I’ve been deep in the revision trenches this last week and as a result have been completely unable to come up with a blog topic. So, I took to Twitter and asked for a topic. Honestly, I didn’t think I’d get a response but I was happy to be wrong.
Chris Williams asked how about a strategy for a new writer to break into a full-time writing career?
Now, I can’t tell you that these things will definitely work since I’m still working on making writing my career but I can tell you what I think will work if I stick to it.
Also, I’d like to preface my thoughts by telling you that no one path will lead you to a full-time writing career. Brandon Sanderson and many other career writers have said that it takes at least 10 years before you make money as a writer. (Brandon says this in his BYU lectures. Watch them here.) Writing is an art and as such, subjective. A “Beauty is in the eye of the beholder” kind of thing. And the market is fickle. You may write something perfectly brilliant but if the market doesn’t want it when you release it, you’re not going to make it. At least, not right away. Someday, it could find its audience and suddenly you’re JK Rowling or Stephanie Meyer. An “overnight” success.
But, even if the novel you’ve labored over for the last 10 years never becomes the next big thing, making you millions, I believe every writer has the ability to make writing their career if they’re willing to do a few things. At least, these are the things I’m trying to do.
Always be closing
Yep. Totally ripped this line from Glengarry Glen Ross. How could I resist when the movie is written by one of the greatest playwrights of our time, David Mamet. #inspiration
Anyway, in the film, this line refers to a sales tactic. If the salesmen are always closing they’ll be more profitable. In my opinion, the more prolific a writer you are, the more work you finish/close and release, the more visible you’ll be and as a result, more profitable. To me, always be closing means always finishing what I start.
If you remove those rarities, writers whose first or second books were a sensation, seemingly overnight successes (BTW, nothing is an overnight success. There’s always time and effort that goes into that overnight success the public doesn’t see.) you’ll find many of the most successful writers have a GIANT library of work. Stephen King, Brandon Sanderson, Agatha Christy, R.L Stine, John Grisham, James Patterson, Ray Bradbury, R.A. Salvatore, Isaac Asimov. I could go on. And let’s be honest, not everything they’ve written is the best but because there’s so much for people to choose from they’re bound to find an audience and profit of some measure.
Now, I’m not saying you should pump out crap. The process is important and every story should be given adequate attention in revisions and editing. You want your readers to keep coming back and you have to have a decent product to ensure they do. The point I want to make is to consider the amount of time you’re spending on each story. Do you need to spend 10 years on one novel or are you letting perfect get in the way of good enough?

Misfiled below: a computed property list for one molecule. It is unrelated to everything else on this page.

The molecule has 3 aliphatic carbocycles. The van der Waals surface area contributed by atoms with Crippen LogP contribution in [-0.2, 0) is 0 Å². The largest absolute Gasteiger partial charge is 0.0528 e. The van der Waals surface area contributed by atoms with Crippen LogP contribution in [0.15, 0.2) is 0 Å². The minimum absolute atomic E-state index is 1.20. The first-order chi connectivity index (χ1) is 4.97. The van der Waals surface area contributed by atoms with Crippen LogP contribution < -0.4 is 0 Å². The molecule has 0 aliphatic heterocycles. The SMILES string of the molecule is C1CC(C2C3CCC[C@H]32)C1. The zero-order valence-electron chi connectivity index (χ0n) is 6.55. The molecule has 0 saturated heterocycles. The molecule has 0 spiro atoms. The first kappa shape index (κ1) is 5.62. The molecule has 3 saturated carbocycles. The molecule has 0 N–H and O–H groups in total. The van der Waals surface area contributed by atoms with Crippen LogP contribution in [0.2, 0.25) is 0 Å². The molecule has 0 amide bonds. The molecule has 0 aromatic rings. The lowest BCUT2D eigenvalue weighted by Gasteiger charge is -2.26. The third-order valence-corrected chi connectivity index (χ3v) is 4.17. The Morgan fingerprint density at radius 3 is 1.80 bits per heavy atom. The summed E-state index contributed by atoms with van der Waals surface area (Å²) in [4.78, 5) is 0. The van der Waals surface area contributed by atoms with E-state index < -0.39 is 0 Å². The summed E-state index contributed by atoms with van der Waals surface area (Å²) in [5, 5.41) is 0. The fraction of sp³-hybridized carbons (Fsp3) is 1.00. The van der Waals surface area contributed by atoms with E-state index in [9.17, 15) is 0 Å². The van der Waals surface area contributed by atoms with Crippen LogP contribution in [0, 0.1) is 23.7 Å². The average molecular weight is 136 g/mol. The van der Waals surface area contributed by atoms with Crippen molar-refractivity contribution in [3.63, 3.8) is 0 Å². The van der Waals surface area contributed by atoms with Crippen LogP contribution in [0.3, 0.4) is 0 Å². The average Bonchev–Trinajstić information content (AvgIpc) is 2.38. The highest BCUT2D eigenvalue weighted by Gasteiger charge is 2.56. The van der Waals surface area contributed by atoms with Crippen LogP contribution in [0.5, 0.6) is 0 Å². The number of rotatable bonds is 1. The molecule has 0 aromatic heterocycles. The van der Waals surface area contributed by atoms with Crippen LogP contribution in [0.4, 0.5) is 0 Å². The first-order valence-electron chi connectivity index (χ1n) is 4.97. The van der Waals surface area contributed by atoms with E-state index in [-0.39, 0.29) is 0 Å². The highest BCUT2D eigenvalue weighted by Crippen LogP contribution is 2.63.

If the book is actually good enough, close it! Submit or publish it! You’ll never make writing your full-time career if you never put something out there for people to read!
Don’t advertise. At least, not right away. And certainly not until you actually have something to offer. And even then, try to let your readers sell your books, through ratings, reviews, and if you’re lucky, fan art! Promote your readers not yourself. Your readers will love you for this and potential readers will love the idea of becoming part of a fandom with an involved and friendly author.
But what if you have no readers to promote because no one’s reading or rating or reviewing your book? Or you haven’t even published yet? Talk to readers with similar tastes in what you write. Talk to other writers about your processes, struggles and successes. Follow hashtags like #amwriting and #amrevising on Twitter. Join reading and writing groups on Facebook. But don’t just join, participate! And NEVER promote your work. Ask questions, reply to other people’s questions. Have conversations. Make friends and when your book comes up, casually, in conversation, you’ll find many of the people there will be glad to give your book a chance.
Do the legwork
If you’re doing everything from the previous point then you’re well on your way with this one. But as important as your online presence is, IRL appearances are still one of the best ways to make yourself and your work known.
Go to bookish events. Conventions, signings, festivals. Take photos at these events to post on your social media. Show people how passionate you are, not just about being a writer but about the entire bookish community.
Never give up
Duh! Right? As many times as so many people have said it, it’s still the most important and ONLY way you’ll ever reach your goals. But never forget, you may work your entire life and never make writing your full-time career but if you give up, you most definitely won’t.
A BIG thanks to Chris Williams for the question! This came a lot easier than I thought it would.
Well, that’s all I have but I would love to hear from all of you. Am I wrong? Have any of you made writing your full-time job? What were the things you did that led you there? Or are you like me, trying to get there but following a different path?
Thanks for reading and keep moving forward!